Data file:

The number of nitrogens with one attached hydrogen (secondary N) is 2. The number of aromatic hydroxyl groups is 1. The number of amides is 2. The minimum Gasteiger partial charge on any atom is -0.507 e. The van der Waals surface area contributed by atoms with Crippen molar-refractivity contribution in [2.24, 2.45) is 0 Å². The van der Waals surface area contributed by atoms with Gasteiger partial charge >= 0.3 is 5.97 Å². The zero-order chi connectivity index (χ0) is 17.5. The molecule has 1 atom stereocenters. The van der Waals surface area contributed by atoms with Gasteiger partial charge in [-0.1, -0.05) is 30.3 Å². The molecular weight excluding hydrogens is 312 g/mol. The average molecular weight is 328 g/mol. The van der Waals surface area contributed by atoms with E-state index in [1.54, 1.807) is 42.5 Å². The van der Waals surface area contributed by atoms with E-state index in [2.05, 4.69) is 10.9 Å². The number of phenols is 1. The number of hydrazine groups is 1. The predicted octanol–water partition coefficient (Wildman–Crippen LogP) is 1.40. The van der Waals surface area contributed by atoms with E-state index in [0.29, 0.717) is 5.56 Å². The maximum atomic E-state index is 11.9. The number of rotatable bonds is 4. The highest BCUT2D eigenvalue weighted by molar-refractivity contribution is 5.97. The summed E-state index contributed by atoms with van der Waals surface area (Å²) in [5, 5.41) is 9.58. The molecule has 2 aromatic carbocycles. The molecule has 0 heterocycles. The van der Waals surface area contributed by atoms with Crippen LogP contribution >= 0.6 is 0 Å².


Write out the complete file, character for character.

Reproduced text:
The number of nitrogens with one attached hydrogen (secondary N) is 2. The number of aromatic hydroxyl groups is 1. The number of amides is 2. The minimum Gasteiger partial charge on any atom is -0.507 e. The van der Waals surface area contributed by atoms with Crippen molar-refractivity contribution in [2.24, 2.45) is 0 Å². The van der Waals surface area contributed by atoms with Gasteiger partial charge >= 0.3 is 5.97 Å². The zero-order chi connectivity index (χ0) is 17.5. The molecule has 1 atom stereocenters. The van der Waals surface area contributed by atoms with Gasteiger partial charge in [-0.1, -0.05) is 30.3 Å². The molecular weight excluding hydrogens is 312 g/mol. The average molecular weight is 328 g/mol. The van der Waals surface area contributed by atoms with E-state index in [1.54, 1.807) is 42.5 Å². The van der Waals surface area contributed by atoms with E-state index in [2.05, 4.69) is 10.9 Å². The number of phenols is 1. The number of hydrazine groups is 1. The predicted octanol–water partition coefficient (Wildman–Crippen LogP) is 1.40. The van der Waals surface area contributed by atoms with E-state index in [0.29, 0.717) is 5.56 Å². The maximum atomic E-state index is 11.9. The number of rotatable bonds is 4. The highest BCUT2D eigenvalue weighted by molar-refractivity contribution is 5.97. The summed E-state index contributed by atoms with van der Waals surface area (Å²) in [5, 5.41) is 9.58. The molecule has 2 aromatic carbocycles. The molecule has 0 heterocycles. The van der Waals surface area contributed by atoms with Crippen LogP contribution >= 0.6 is 0 Å².